We first determined that Shh mRNA was expressed in the pharyngeal endoderm adjacent to the secondary heart field; however, receptor and downstream target Patched 2 (Ptc2) was expressed in the secondary heart field, confirming that the secondary heart field responds to Shh signaling. Ptc2 expression formed a gradient, with lowest expression levels adjacent to the outflow tract and highest expression in the caudal secondary heart field. When secondary heart field explants were incubated with Shh inhibitor cyclopamine, proliferation was reduced. In ovo, cyclopamine reduced proliferation only in the region of the secondary heart field that showed intense Ptc2 expression. Arterial pole defects, including pulmonary atresia and stenosis, pulmonary atresia (PTA), and abnormal patterning of the aortic arch arteries, were induced in a stage-dependent manner. Importantly, cardiac neural crest-derived cells migrated into the outflow tract cushions and formed a septum in embryos with pulmonary atresia, albeit the septum appeared to close off the pulmonary outlet, leaving a single outflow vessel. In addition, coronary artery abnormalities were seen in one-third of treated embryos. These data support a role for Shh in maintaining proliferation in a subset of secondary heart field progenitors to allow an optimal number of myocardial and smooth muscle cells to migrate to the arterial pole.
Fertilized Ross Hubert chick eggs (Gallus domesticus, Pilgrim Hatchery, Siler City, NC) were incubated for 1–9 days, and Coturnix quail eggs (Coturnix coturnix, Ozark Egg Co, Stover, MO) were incubated for 1–2 days; both were maintained at 37°C and 70% humidity. Embryos were staged according to Hamburger and Hamilton (1951).
The following primary antibodies were used: QCPN and MF20 (Developmental Studies Hybridoma Bank, Iowa City, IA); anti-BrdU (Roche, Indianapolis, IN); and SM22-α (Abcam, Cambridge, MA). BrdU was detected using the ABC Vectastain and avidin-biotin DAB kits (Vector Laboratory, Burlingame, CA); the other antibodies were visualized using AlexaFluor 488 or AlexaFluor 568 (Molecular Probes, Carlsbad, CA). QCPN was used as described by Waldo et al. (1998); all other antibodies followed the protocol described by Waldo et al. (1996).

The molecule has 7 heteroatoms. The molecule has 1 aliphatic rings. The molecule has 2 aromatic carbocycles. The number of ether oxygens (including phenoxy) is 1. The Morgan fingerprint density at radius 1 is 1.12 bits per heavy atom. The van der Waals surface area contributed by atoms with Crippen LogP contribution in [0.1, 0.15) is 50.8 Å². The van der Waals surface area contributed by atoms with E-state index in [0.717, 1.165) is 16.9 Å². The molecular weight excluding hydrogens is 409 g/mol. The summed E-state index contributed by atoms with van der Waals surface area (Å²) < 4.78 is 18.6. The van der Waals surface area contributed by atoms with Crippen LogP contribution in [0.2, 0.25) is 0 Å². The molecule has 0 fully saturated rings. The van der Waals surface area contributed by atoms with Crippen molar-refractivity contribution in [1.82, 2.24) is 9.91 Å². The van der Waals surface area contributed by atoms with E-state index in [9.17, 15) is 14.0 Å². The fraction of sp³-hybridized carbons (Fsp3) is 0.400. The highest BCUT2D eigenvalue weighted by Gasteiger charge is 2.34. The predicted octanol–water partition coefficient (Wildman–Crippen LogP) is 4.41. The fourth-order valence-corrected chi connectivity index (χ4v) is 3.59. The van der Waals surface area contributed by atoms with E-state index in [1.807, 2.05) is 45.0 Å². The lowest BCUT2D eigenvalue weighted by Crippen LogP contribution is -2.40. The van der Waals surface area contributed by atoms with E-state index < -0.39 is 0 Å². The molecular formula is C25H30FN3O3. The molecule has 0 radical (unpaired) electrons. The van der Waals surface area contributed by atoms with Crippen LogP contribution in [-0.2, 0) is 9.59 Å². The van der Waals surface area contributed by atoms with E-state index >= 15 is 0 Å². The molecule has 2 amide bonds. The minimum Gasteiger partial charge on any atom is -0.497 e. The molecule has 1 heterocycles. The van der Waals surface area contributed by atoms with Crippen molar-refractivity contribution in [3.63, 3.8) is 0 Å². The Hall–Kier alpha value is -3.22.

Shh and Ptc2 plasmids were generously provided by Cliff Tabin. Embryos were harvested at HH 15-16 in DEPC-treated 4% paraformaldehyde. In situ hybridization was carried out as described by Wilkinson (1992). Control and drug-treated embryos were developed in alkaline-phosphatase detection solution for the same length of time. After whole mount photography, embryos were paraffin embedded and sectioned at 10 μm. Some sections were counterstained with eosin.
At HH 14, eggs were windowed, and 1.5 μl of 0.25 μM DiI (Molecular Probes) was pipetted into the pericardial cavity. After the dye penetrated the outer cell layer, the splanchnic mesoderm and underlying ventral pharyngeal endoderm between the outflow and inflow tracts were removed. To separate the splanchnic mesoderm comprising the secondary heart field from the underlying endoderm, the tissue was digested in 0.25% trypsin and 2.5% pancreatin (1:1) for 5 minutes. Isolated secondary heart field mesoderms were identified using DiI fluorescence and placed in 10% fetal bovine serum in Liebovitz medium with varying concentrations of cyclopamine (Sigma, St. Louis, MO). These explants express heart field marker Isl1 (R. Subramanian, personal communication) and will differentiate into both myocardium and smooth muscle.